LACONIA — Putting an end to a longstanding municipal service, the Department of Public Works announced Monday that it will no longer collect Christmas trees at the curbside during the weeks immediately after the holidays.

The decision represents an effort by the DPW to make more efficient use of its personnel and equipment.

However, the department will continue to dispose of trees taken to one of three locations. Residents can leave their trees at the brush dump on Hilliard Road at The Weirs on the four Wednesdays in January — January 8, 15, 22 and 29 — between 8 a.m. and 4 p.m. when an attendant will be present to assist. Trees can also be taken to the Transfer Station on Meredith Center Road between 7:30 a.m. and 3:30 p.m. on Monday through Friday and Saturdays from 8 a.m. until noon. Drivers must pull on to the scales then drop their trees in the designated area. Finally, trees can be dropped in the marked area at the Memorial Park softball field on West Street.

Residents with questions may call Ann Saltmarsh at the DPW, 528-6379, extension 300.

Last Updated on Tuesday, 03 December 2013 03:29

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Diesel engine mechanics program could be moving to LRCC

BERLIN — White Mountains Community College will suspend its nursing program for a year while the college restructures it to respond to concerns raised by the N.H Board of Nursing about below average licensing exam results.

In addition, N.H. Community College System Chancellor Ross Gittell confirmed that the system is seriously discussing moving the popular mobile equipment technology program from the Berlin facility to Lakes Region Community College in Laconia.

The college said it will not accept a new class of students in its associate nursing program in the fall of 2014 while it restructures the curriculum to better align the program "with the demands of the profession and improving the consistency of documented outcomes." New students will be accepted into the program for the fall of 2015.

WMCC President Katharine Eneguess said the decision to institute a one-year hiatus was a difficult one. She said the move was taken to address concerns raised by the N.H. Board of Nursing, which placed the program on conditional approval in June. In a release, Eneguess said the action will allow the nursing faculty and college leadership to devote the resources needed to revamp the program. She said the needs include designing strong pathways to baccalaureate nursing programs and improving licensure scores of program graduates, which Eneguess said last met national and state benchmarks in 2011.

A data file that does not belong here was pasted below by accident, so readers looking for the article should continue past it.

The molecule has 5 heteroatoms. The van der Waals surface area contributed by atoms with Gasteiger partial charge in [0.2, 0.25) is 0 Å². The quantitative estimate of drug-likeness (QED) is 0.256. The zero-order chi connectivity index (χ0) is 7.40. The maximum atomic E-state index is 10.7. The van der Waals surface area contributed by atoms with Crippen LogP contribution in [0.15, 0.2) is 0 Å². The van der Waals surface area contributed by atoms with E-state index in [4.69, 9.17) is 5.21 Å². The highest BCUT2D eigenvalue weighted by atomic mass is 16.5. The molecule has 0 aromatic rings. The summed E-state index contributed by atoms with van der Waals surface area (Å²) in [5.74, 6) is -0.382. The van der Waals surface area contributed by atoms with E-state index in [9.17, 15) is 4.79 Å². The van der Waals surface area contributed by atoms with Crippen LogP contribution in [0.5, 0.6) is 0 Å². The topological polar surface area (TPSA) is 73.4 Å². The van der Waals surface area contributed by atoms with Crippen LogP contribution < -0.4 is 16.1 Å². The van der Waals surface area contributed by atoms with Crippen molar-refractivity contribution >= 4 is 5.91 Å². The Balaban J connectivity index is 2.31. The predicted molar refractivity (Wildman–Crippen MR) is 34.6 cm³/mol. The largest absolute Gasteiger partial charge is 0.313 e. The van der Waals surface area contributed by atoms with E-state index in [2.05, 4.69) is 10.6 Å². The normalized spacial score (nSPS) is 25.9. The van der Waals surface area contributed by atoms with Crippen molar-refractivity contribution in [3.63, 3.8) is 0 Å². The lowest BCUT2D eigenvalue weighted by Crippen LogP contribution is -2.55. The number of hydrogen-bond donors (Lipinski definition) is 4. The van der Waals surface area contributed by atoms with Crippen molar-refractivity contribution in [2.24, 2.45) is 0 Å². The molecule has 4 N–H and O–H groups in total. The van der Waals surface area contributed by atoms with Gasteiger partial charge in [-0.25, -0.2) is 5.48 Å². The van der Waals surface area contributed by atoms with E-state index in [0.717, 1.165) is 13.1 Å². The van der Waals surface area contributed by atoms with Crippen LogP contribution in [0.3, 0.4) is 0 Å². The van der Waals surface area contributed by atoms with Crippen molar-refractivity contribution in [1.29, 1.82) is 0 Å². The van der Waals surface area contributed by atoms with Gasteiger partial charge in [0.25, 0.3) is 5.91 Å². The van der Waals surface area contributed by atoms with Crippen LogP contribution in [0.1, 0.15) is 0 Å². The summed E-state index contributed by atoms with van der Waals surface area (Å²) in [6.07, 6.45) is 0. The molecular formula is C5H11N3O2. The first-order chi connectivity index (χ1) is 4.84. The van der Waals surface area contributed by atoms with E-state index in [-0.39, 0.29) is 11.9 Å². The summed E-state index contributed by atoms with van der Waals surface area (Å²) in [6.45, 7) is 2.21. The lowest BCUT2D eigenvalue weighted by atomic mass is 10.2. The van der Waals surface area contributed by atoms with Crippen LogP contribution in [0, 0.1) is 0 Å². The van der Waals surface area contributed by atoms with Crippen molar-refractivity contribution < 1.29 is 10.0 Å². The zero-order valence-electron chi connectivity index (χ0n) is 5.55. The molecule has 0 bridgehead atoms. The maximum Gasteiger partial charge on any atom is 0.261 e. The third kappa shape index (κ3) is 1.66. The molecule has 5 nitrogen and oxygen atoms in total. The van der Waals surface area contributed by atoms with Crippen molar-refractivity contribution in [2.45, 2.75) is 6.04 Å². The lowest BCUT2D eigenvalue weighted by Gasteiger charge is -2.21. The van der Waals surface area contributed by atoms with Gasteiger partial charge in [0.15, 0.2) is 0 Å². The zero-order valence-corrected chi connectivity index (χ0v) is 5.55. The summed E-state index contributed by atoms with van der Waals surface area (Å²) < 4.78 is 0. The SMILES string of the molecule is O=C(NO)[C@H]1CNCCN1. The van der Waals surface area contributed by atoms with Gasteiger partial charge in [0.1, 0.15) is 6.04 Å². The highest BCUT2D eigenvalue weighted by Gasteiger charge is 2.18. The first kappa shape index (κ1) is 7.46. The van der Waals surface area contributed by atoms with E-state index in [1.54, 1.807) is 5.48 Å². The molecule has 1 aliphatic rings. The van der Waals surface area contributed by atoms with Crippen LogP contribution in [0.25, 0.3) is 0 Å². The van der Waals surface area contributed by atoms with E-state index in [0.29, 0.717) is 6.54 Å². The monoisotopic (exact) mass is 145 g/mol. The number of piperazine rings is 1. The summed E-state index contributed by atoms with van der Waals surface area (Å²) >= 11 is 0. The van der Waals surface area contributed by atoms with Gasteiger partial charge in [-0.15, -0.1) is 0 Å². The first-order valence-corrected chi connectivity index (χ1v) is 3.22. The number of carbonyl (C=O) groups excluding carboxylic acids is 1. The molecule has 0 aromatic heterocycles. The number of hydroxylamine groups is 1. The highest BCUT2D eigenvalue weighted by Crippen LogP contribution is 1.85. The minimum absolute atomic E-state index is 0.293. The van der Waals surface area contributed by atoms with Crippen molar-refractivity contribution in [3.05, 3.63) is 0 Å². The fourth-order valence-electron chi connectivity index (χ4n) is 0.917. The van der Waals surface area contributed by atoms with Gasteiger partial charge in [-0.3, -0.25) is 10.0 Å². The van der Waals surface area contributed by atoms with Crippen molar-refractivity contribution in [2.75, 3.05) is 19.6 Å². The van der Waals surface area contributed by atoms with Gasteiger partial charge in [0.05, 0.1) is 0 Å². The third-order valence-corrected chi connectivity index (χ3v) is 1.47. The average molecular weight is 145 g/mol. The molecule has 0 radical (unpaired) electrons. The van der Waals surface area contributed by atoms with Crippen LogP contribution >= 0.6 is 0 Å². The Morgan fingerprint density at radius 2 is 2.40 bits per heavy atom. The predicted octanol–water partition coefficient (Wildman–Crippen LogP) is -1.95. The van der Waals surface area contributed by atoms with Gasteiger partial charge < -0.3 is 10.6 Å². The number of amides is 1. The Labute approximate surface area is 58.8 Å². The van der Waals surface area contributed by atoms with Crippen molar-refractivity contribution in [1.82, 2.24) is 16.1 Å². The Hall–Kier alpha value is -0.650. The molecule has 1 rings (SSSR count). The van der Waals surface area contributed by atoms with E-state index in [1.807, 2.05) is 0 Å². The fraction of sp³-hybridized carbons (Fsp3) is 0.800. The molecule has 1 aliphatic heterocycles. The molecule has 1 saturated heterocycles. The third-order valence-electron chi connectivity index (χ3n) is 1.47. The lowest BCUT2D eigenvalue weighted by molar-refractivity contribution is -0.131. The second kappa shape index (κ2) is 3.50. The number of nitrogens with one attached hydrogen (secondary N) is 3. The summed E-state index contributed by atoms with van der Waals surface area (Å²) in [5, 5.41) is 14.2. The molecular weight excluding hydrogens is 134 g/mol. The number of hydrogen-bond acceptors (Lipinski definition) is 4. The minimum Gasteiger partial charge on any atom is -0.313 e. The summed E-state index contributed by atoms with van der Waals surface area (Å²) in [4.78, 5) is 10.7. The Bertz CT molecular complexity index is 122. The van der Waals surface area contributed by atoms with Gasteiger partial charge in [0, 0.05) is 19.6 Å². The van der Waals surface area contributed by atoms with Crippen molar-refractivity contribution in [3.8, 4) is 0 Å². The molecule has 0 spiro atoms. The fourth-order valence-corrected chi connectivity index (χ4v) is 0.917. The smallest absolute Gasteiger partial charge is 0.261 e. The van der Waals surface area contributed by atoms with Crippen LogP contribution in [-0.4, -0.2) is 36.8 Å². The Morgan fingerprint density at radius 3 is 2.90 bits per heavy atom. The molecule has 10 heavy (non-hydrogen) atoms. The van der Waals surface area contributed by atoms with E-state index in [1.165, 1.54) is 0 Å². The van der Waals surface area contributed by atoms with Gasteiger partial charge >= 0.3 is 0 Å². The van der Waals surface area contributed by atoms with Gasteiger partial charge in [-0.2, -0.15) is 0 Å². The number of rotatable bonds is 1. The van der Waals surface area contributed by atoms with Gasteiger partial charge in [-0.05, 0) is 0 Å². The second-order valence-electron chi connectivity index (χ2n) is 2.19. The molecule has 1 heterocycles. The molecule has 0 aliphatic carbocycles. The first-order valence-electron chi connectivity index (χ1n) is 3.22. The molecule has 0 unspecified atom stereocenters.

Gittell last week said the college system is discussing moving the mobile equipment technology program to Laconia. The program teaches students to diagnose, service, and repair diesel-powered trucks and equipment. Gittell said the discussions are generated by the desire of the program's industrial partners to have it more centrally located. He said the program is at less than full capacity because potential students do not want to travel as far north as Berlin. The program currently has 26 students including 10 freshmen and 16 seniors. Last year the program had a total of 34 students.

Gitell said the program is also losing significant money, which he described as over $100,000 annually.

He said it is possible part of the program would remain at the Berlin campus.

"It might not be a question of moving the whole program," he said.

Gittell said his office is providing analysis of costs and benefits but the final decision rests with the board of trustees. The legislature will also be involved since it would have to approve a capital appropriation to build a facility at Laconia to house the program.

In the minutes of the board's Oct. 3 meeting, Board Chairman Paul Holloway said moving the program from WMCC will not occur until the system has a capital appropriation from the state.

With enrollment down at WMCC, Gittell was asked how the loss of the program would impact the Berlin facility. He said he thought it might improve the college's viability by removing a program that is losing money. He stressed that the board is very committed to maintaining both the Berlin and Littleton facilities.

Last Updated on Tuesday, 11 March 2014 12:39